It is definitely a puzzle because the design and the layout have to work hand in hand and can get very complex indeed.
Consider creating a full collection of garments on one piece of fabric to use it all up with all pieces interchangeable and dotted around the puzzle, identifying the pieces at the cutting stage would be interesting and may need to be part of the print of the fabric, well now that is a challenge that might have to go on my bucket list!
Print is something very important to consider when making garments such as these because typically a pattern piece can be completely unrecognisable as it will never be a traditional shape so there needs to be a clear route through for construction. You need to very clearly be able to see which piece folds or twists and in what direction so you could invent a whole series of symbols that can be used much like notches and in fact there are some designers that do this with screen printing and incorporate the movement into the print.
A starting point with a garment like this is to go back to your early school days and think about Pattern Blocks. Not the pattern blocks that reflect the size and shape of the body like your Base Template but basic shapes such as squares, rectangles, hexagon, trapezoid, rhombus and triangle.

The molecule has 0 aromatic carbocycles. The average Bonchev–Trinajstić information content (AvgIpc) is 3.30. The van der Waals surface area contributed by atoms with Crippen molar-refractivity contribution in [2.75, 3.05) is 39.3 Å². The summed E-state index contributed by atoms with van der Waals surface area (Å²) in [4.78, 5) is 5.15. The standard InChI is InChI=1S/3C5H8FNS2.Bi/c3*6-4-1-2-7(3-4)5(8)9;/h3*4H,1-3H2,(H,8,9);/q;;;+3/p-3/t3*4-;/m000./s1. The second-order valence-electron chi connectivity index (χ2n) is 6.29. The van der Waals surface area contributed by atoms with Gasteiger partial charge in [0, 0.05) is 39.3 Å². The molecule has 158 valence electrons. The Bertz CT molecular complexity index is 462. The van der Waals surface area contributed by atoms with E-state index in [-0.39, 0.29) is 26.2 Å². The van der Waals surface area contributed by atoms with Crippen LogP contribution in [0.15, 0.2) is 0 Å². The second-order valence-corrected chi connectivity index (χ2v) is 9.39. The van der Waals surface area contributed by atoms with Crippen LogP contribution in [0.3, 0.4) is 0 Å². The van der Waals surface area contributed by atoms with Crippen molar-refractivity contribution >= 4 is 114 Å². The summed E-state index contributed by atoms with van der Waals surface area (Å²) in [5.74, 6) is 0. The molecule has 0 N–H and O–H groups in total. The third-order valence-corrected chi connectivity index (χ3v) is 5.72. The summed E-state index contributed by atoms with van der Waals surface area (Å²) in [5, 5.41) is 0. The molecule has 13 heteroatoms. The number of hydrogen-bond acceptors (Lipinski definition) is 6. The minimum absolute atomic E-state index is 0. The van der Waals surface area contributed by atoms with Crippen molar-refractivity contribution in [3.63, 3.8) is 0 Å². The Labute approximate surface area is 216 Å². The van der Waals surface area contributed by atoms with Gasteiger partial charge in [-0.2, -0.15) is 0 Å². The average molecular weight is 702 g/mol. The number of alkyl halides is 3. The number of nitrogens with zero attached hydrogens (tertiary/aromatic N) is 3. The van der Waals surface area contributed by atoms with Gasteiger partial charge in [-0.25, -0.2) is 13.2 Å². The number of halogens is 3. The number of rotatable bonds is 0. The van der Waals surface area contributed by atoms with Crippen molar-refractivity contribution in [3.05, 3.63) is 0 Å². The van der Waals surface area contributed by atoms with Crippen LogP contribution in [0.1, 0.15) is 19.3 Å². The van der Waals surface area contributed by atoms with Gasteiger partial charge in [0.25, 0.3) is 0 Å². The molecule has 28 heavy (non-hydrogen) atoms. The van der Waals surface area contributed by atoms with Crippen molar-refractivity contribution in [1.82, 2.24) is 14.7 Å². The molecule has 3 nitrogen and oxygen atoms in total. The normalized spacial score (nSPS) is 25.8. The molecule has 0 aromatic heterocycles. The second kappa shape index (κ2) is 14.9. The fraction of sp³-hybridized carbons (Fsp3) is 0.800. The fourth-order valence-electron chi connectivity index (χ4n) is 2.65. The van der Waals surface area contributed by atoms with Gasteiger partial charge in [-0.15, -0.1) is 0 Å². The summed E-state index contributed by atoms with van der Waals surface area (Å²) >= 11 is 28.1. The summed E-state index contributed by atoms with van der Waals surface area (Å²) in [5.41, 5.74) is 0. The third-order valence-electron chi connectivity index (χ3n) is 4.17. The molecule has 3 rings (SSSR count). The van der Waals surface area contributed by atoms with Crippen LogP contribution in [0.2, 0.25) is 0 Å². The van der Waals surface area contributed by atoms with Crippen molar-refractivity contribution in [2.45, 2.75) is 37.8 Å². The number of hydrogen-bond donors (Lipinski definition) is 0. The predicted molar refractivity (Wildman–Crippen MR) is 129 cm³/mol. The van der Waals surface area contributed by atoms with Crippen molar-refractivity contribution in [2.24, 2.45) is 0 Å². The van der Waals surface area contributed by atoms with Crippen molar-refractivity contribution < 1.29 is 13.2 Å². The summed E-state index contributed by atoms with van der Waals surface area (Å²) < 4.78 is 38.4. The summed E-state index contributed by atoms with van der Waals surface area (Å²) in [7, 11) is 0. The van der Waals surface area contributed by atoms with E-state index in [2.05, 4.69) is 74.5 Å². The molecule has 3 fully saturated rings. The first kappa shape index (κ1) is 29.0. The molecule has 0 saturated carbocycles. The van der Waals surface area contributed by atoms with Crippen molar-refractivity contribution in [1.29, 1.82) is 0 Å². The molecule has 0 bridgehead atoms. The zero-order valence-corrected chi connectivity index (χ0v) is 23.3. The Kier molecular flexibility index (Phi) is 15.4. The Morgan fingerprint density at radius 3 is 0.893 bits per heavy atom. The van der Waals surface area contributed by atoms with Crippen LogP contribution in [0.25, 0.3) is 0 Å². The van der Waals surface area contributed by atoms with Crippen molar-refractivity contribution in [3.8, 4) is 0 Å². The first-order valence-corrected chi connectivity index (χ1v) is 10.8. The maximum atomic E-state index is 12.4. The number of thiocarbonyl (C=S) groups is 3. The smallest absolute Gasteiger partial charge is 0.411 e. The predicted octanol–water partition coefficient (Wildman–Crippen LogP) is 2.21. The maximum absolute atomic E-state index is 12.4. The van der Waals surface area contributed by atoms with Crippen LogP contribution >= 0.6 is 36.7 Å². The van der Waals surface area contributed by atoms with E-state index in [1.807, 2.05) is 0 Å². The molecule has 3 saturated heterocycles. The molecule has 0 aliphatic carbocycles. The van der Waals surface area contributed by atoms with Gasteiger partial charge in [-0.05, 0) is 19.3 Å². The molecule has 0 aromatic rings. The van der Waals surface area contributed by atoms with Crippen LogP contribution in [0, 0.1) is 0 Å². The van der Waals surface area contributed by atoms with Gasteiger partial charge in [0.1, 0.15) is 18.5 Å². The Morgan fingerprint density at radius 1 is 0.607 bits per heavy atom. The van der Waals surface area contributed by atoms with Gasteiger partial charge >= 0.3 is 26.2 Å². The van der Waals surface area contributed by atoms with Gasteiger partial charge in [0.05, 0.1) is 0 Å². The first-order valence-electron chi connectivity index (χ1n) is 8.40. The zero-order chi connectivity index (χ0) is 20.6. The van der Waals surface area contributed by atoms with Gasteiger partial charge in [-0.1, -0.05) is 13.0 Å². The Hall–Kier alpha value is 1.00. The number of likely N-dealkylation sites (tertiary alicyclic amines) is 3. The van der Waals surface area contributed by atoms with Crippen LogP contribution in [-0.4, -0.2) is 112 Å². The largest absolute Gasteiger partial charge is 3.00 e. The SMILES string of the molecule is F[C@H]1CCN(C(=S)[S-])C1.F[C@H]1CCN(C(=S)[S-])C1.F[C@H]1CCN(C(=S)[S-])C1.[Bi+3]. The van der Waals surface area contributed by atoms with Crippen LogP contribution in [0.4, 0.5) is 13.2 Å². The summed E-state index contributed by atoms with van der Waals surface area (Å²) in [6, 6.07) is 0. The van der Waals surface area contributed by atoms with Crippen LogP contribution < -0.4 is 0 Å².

Well how does this help? Because pattern blocks fit together really well because they are fractionally related to each other, if you can remember that far back in school.
The triangle is half the size of the rhombus and one third the size of the trapezoid and the hexagon is 6 times bigger than the triangle, twice the size of the trapezoid and three times the size of the rhombus. Then throw in the square and rectangle and all of a sudden we have quite a few relatable shapes to play with.
Pattern blocks are used as an example of an area model, but we can use them to help us fit pieces together. By sticking to these simple shapes we can get closer to the Zero Waste point.
This does not mean we can’t fit pattern pieces together with curves, of course we can. In fact I have seen lots of Zero Waste garments that use curves even to the point of using intricate laser cut lace pieces that are seamed inside out so the lace cut is the feature. Curves can create angles in shapes and we touch on this a little with the Wrap Skirt Concept.